I got a comment from “Tom” last night and this is what he said:
I remember many moons ago, going to the Mill Fab, to get my mother material to make clothes. I can’t remember if Fabric World became Mill Fab or vise versa. I remember it was in the Old Embassy Restaurant and Dan’s Bait Shop was right beside it.
You should ask the lads on here, how many of them went to Kings Castle to get their hair cut. I loved going into the pool hall, watching the older fellas play “GOLF”, on the pool tables. You should also talk to Les Reynolds about Corky’s old warehouse on Mill Street. Laurie Melrose with the bowling alley. I love reading your articles and there is a lot of history for sure in CP.-Tom
So tell me about King’s Castle? Were you the King of your domain there? Let’s see if we can round up some memories:)
“Good morning Linda. Could you please help clear up how the Mississippi lake/river got its name. Often heard it was a native name that the early settlers could not pronounce so they called it the Mississippi as its source was still unknown. Is there any truth to this? Thank you.” Steve Van Viet.
In 1820 many small settlements began to spring up along the banks of the Mississippi river up to Morphy’s Falls now Carleton Place. On several of the islands in Mississippi Lake the settlers found Algonquin aboriginals encamped who considered the Mississippi lakes northern shore their hunting ground. Did you know most forests along the shores are less than a century old? It has also been said wild mink can still be spotted along the northern shores of Mississippi Lake.
Beginning at its headwaters in Mazinaw Lake, it winds 124 miles through the historic landscape of Eastern Ontario to the Ottawa River. Pioneers and lumber barons, traders and cottagers; all have lived and died along the river’s course.
The origin of the river’s name is something of a mystery; although its current spelling may be derived from that of its much larger American cousin, it is most certainly a corruption of a different native name, as the translation ‘great water’ would not apply to a relatively minor tributary of the Ottawa, definitely the largest river in the area. Instead, the name may originate from “Mazinaa[bikinigan]-ziibi”, Algonquian for ‘[painted] image river’, referring to the pictographs found on Mazinaw Lake, though this is by no means proven. —Wikipedia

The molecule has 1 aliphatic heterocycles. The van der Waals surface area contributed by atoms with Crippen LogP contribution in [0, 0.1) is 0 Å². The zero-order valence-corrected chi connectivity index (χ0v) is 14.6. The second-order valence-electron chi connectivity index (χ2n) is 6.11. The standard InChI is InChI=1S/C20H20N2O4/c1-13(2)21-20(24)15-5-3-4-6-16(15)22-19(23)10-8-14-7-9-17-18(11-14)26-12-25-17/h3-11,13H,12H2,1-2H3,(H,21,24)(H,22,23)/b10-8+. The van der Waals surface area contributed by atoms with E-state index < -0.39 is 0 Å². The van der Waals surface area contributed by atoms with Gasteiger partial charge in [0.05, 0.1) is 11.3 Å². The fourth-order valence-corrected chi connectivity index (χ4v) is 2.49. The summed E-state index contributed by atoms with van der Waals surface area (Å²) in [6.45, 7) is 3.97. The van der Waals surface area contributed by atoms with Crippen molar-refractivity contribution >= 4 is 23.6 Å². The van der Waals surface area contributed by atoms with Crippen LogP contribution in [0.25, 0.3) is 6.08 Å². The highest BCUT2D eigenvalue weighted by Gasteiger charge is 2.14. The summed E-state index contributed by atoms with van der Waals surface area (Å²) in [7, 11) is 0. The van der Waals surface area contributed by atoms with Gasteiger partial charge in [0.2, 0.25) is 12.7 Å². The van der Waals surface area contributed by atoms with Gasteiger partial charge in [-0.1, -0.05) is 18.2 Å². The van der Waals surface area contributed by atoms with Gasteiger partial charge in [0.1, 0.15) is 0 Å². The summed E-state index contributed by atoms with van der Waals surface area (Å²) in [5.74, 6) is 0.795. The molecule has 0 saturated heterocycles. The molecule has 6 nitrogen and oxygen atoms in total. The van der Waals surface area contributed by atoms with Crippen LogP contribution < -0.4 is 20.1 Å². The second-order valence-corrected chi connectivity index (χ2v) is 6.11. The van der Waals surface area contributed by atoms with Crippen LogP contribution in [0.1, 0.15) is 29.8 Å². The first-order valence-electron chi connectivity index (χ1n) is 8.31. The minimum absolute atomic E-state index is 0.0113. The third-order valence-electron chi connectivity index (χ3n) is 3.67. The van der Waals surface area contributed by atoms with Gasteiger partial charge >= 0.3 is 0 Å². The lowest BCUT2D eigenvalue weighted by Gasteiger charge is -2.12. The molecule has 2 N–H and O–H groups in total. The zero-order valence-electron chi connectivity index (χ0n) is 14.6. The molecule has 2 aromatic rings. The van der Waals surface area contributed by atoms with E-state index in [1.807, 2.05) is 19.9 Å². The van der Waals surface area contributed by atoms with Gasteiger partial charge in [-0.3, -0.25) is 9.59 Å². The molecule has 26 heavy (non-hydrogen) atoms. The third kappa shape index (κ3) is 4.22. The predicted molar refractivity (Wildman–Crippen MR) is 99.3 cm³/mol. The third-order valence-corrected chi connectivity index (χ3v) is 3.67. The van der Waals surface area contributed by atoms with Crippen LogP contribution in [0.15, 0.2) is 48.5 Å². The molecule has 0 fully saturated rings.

At some point in history, it’s pronunciation drifted from the Algonquin to the Americanized ‘Mississippi’. Of course the “Americanized” Mississippi is itself derived from the Ojibwa (Chippewa Indian) language ‘misi-zibbi’ meaning “great river” or literally, “river of the falls.
So Steve– when I grew up in Quebec we spoke Joual. (Quebec French made up from a mixture of local English and French words). I can probably assume this is what happened in the early days of Morphy Falls. Much like speaking Joual the Aboriginal word ‘misi-zibbi’ soon became pronounced Mississippi by the local settlers.
I have no clear answer about the origin of the name but I’ll try to offer some insight from the little research I did. Be forewarned this is mostly just my opinion. I would agree that the name Mississippi means big river and comes from the Chippewa (who are the major tribe of the Algonquin people’s) words “missi meaning “large,” and sippi meaning ‘flowing water,” which taken together literally mean “large river.” I got that quote from a website which I’m going to attach to this email for you to read too even though its talking about the American river. I THINK that the lake was probably named Mississippi first because it’s the largest body of water in the area so obviously “big water” makes sense for it. I think that the river was just given the same name because it is the only notable water way coming out of the lake.